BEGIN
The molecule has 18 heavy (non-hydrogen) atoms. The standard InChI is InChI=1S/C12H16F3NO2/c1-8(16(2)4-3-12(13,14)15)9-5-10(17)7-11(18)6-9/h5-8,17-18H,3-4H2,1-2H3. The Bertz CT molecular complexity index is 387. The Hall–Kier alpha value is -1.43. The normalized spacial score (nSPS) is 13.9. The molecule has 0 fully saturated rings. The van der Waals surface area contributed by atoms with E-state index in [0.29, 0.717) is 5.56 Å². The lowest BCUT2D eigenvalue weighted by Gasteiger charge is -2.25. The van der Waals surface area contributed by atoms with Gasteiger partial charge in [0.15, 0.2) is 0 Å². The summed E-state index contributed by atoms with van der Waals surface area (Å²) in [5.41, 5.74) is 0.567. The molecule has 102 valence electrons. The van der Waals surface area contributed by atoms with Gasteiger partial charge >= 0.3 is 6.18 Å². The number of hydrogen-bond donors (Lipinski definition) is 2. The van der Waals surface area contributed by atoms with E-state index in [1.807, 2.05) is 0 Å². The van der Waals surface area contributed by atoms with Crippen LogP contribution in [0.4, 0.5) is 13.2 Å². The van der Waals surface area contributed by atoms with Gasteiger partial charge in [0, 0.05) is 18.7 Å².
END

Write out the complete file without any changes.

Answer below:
The molecule has 18 heavy (non-hydrogen) atoms. The standard InChI is InChI=1S/C12H16F3NO2/c1-8(16(2)4-3-12(13,14)15)9-5-10(17)7-11(18)6-9/h5-8,17-18H,3-4H2,1-2H3. The Bertz CT molecular complexity index is 387. The Hall–Kier alpha value is -1.43. The normalized spacial score (nSPS) is 13.9. The molecule has 0 fully saturated rings. The van der Waals surface area contributed by atoms with E-state index in [0.29, 0.717) is 5.56 Å². The lowest BCUT2D eigenvalue weighted by Gasteiger charge is -2.25. The van der Waals surface area contributed by atoms with Gasteiger partial charge in [0.15, 0.2) is 0 Å². The summed E-state index contributed by atoms with van der Waals surface area (Å²) in [5.41, 5.74) is 0.567. The molecule has 102 valence electrons. The van der Waals surface area contributed by atoms with Gasteiger partial charge >= 0.3 is 6.18 Å². The number of hydrogen-bond donors (Lipinski definition) is 2. The van der Waals surface area contributed by atoms with E-state index in [1.807, 2.05) is 0 Å². The van der Waals surface area contributed by atoms with Crippen LogP contribution in [0.4, 0.5) is 13.2 Å². The van der Waals surface area contributed by atoms with Gasteiger partial charge in [0, 0.05) is 18.7 Å².